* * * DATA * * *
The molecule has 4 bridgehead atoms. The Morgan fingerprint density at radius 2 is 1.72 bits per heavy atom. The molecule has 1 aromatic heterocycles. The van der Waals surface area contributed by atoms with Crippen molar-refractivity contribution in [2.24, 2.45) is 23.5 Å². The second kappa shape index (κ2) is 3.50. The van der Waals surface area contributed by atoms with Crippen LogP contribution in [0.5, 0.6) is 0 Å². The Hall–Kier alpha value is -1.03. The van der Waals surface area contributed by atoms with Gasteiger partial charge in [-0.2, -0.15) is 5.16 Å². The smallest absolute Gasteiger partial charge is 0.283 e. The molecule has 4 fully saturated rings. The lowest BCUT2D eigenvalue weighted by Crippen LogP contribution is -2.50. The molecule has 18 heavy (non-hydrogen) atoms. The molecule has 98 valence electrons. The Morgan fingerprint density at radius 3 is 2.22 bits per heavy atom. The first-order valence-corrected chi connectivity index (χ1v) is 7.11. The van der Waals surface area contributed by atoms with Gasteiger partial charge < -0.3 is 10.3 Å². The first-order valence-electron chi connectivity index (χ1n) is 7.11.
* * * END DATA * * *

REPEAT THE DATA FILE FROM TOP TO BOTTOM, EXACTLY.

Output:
The molecule has 4 bridgehead atoms. The Morgan fingerprint density at radius 2 is 1.72 bits per heavy atom. The molecule has 1 aromatic heterocycles. The van der Waals surface area contributed by atoms with Crippen molar-refractivity contribution in [2.24, 2.45) is 23.5 Å². The second kappa shape index (κ2) is 3.50. The van der Waals surface area contributed by atoms with Crippen LogP contribution in [0.5, 0.6) is 0 Å². The Hall–Kier alpha value is -1.03. The van der Waals surface area contributed by atoms with Gasteiger partial charge in [-0.2, -0.15) is 5.16 Å². The smallest absolute Gasteiger partial charge is 0.283 e. The molecule has 4 fully saturated rings. The lowest BCUT2D eigenvalue weighted by Crippen LogP contribution is -2.50. The molecule has 18 heavy (non-hydrogen) atoms. The molecule has 98 valence electrons. The Morgan fingerprint density at radius 3 is 2.22 bits per heavy atom. The first-order valence-corrected chi connectivity index (χ1v) is 7.11. The van der Waals surface area contributed by atoms with Gasteiger partial charge < -0.3 is 10.3 Å². The first-order valence-electron chi connectivity index (χ1n) is 7.11.